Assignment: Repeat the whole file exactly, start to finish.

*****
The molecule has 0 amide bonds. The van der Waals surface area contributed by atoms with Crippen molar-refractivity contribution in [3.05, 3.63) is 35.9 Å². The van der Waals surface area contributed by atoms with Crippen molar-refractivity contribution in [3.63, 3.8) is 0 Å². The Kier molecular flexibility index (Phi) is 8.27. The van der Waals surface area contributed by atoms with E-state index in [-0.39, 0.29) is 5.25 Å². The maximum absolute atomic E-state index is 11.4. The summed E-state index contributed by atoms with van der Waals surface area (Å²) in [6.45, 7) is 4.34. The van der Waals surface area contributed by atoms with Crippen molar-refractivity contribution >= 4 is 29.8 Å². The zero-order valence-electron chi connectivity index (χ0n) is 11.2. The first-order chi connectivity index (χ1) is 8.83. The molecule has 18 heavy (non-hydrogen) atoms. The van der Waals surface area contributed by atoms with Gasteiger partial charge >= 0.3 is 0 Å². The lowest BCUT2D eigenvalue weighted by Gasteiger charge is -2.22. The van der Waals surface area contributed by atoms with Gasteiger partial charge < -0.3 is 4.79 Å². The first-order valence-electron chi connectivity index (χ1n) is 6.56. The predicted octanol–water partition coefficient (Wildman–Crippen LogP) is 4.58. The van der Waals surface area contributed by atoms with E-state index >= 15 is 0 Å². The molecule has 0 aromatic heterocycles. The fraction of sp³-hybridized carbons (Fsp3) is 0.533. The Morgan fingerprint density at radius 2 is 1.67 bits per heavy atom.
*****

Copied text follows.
The molecule has 0 amide bonds. The van der Waals surface area contributed by atoms with Crippen molar-refractivity contribution in [3.05, 3.63) is 35.9 Å². The van der Waals surface area contributed by atoms with Crippen molar-refractivity contribution in [3.63, 3.8) is 0 Å². The Kier molecular flexibility index (Phi) is 8.27. The van der Waals surface area contributed by atoms with E-state index in [-0.39, 0.29) is 5.25 Å². The maximum absolute atomic E-state index is 11.4. The summed E-state index contributed by atoms with van der Waals surface area (Å²) in [6.45, 7) is 4.34. The van der Waals surface area contributed by atoms with Crippen molar-refractivity contribution >= 4 is 29.8 Å². The zero-order valence-electron chi connectivity index (χ0n) is 11.2. The first-order chi connectivity index (χ1) is 8.83. The molecule has 18 heavy (non-hydrogen) atoms. The van der Waals surface area contributed by atoms with Gasteiger partial charge >= 0.3 is 0 Å². The lowest BCUT2D eigenvalue weighted by Gasteiger charge is -2.22. The van der Waals surface area contributed by atoms with Gasteiger partial charge < -0.3 is 4.79 Å². The first-order valence-electron chi connectivity index (χ1n) is 6.56. The predicted octanol–water partition coefficient (Wildman–Crippen LogP) is 4.58. The van der Waals surface area contributed by atoms with E-state index >= 15 is 0 Å². The molecule has 0 aromatic heterocycles. The fraction of sp³-hybridized carbons (Fsp3) is 0.533. The Morgan fingerprint density at radius 2 is 1.67 bits per heavy atom.